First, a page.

We can learn a lot from the polls conducted by British hospice workers of thousands of dying people. The answers were intended to help us take full advantage of our lives and not experience these Top 5 Regrets.
1. I wish hadn’t worked so hard. Working is a great thing, but working exclusively, or at the expense of relationships could very well lead to having this regret yourself. What might you do to balance your work with more fun? What is fun for you? Do something really silly and fun…have a marshmallow war at home with your kids…schedule some daily fun activity, even 15 minutes…Place a game on the kitchen table like Mancala and watch what happens, do you design your spaces for chance encounters? Think about it and stay tuned for ways to easily do that.
2. I wish I’d stayed in touch with my friends. Right now, pick up your phone and text or email. Just say, “Hi.” Make an excuse to get together because social support is one of those resiliences that leads to a happier, longer, healthier life. There’s no better reason to get your house in order than to have a party…schedule a tea or lunch or a children’s get together and I bet you’ll start to look at your home a little differently in the preparation.
3. I wish let myself be happier. Just do it. Be happy right now. Not possible? Okay, look around you. What makes you happy right now? Nothing? Really? Then do a web search for something happy…search images for “Baby Elephant” or Smiling and happy people. Donate, discard or otherwise remove and replace things in your environment that don’t bring you joy. Invite a friend to help you and you’ll solve two of the 5 things at once!
4. I wish had the courage to express my true self. Do you feel safe to express your true self? How often do you come from your heart space? How often do you sing? Can you dance? (Check out Gabrielle Roth’s Inspired Dance…it’s so easy to flow and let the junk go so your heart can shine.) Does your home reflect your favorite colors? Your style? Favorite furnishings? Can you say what you feel and be honest about it? Express your true self…show up and your people will come to support and love you for just who you are.
5. I wish lived a life true to my dreams instead of what others expected of me. What are your dreams? What do you want? Do you know? Take time to write down the feelings, experiences and things that will be true to your dreams. Place images and pictures of the things your heart desires around you…create a Vision Seed Board or a Mind Movie…getting clear about your dreams is the first step to living them.
What can you do to not be living these top 5 regrets now?
If you don’t know, try clearing your current clutter, clean out one drawer and replace only what you love, spend time removing the things that you don’t like and allow the void of space to be empty until you do discover what it is that you want to create.
How Online Gaming Helps Reverse the Top 5 Regrets of the Dying
Studies are now showing just how online gaming directly converts those regrets into the strengths established by many people who experience Post Traumatic Growth…yet, without the trauma.
When Jane McGonigal, video game designer, found herself bedridden and suicidal following a severe concussion, she had a fascinating idea for how to get better. She dove into the scientific research and created the healing game, SuperBetter. In her moving, free online TED talk, Jane explains how a game can boost resilience — and promises to add 7.5 minutes to your life, just for watching. Jane also explains how video games shift the Top 5 Regrets of the Dying into a happy, successful and enjoyable—and longer life. Watch the video: Jane McGonigal: The Game That Can Give You 10 Extra Years of Your Life.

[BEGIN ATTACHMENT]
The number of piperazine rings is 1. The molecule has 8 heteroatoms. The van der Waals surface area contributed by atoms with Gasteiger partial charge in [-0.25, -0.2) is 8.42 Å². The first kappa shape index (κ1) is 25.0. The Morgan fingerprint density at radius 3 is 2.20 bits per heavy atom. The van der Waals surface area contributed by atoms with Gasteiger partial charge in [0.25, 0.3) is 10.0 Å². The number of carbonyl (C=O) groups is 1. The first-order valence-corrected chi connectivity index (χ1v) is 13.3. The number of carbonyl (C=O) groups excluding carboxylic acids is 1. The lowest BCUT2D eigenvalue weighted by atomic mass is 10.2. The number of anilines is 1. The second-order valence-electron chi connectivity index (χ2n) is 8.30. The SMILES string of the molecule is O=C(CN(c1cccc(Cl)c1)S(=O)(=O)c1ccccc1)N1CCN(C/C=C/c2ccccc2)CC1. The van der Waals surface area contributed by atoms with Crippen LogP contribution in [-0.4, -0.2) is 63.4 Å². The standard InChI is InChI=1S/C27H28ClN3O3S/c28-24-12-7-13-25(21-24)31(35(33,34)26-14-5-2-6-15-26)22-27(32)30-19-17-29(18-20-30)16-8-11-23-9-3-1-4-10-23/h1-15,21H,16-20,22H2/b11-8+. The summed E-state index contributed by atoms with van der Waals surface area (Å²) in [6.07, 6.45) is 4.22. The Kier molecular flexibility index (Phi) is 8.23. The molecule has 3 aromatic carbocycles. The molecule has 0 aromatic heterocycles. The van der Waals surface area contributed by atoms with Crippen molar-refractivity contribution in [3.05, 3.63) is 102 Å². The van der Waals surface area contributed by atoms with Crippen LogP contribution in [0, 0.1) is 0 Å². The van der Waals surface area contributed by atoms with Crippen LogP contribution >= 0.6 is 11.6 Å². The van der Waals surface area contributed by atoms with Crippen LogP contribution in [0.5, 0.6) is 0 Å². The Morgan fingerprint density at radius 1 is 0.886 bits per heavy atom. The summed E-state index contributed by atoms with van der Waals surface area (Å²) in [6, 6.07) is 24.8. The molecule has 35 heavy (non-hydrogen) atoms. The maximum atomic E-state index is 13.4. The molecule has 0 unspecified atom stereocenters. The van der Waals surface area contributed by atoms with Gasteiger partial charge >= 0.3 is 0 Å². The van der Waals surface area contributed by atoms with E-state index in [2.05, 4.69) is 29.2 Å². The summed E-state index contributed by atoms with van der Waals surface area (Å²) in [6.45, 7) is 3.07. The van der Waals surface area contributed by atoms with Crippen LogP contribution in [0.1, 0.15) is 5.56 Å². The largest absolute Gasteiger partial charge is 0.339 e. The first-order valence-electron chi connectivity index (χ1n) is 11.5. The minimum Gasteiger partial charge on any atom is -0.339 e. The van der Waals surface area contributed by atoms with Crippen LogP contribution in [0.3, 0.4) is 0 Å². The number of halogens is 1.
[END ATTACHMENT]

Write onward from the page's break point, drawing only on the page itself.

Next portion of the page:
The Top 5 Regrets and How Gaming Changes Them for Us
1. I wish hadn’t worked so hard. Jane explains that this usually means: I wish I had more fun and spent more time with my family. She cites a study from BYU that shows parents who spent time playing video games with their kids have much stronger real life relationships with them. The other day I played a video game with my sons: Tiger Woods Golf. It was a blast, we played a course that we played in ‘real life’ only better; what a great memory and so much fun!
2. I wish I’d stayed in touch with my friends. Jane explains that online games help us stay connected. A Michigan University study outlines how online games are an incredibly powerful relationship management tool, helping people stay connected. Jump onto Scrabble With Friends or Fantasy Football!
3. I wish let myself be happier Get this! A study conducted at East Carolina University shows that online games outperform pharmaceuticals for treating clinical anxiety and depression. Just 30 minutes of online gaming created dramatic boosts in mood and long term increases in happiness.
4. I wish had the courage to express my true self. Many online games allow us to create an Avatar which helps us express our most heroic, creative version of who we might become. A 5-year Stanford University study is documenting how playing a game with an idealized avatar makes us more courageous, ambitious and more committed to our goals.
5. I wish lived a life true to my dreams instead of what others expected of me. You’ll have to watch for the answer to that one. And in the meantime, Jane promises to add 7.5 minutes to your life just by watching this. It’s exquisite!
Online games also help increase life span by building 4 specific life strengths called “resiliences” in a way similar to those developed by some people after experiencing a trauma. Without having to experience a Trauma, read more or watch Jane’s video to learn how you can right now build these important strengths and enjoy your life more and for longer!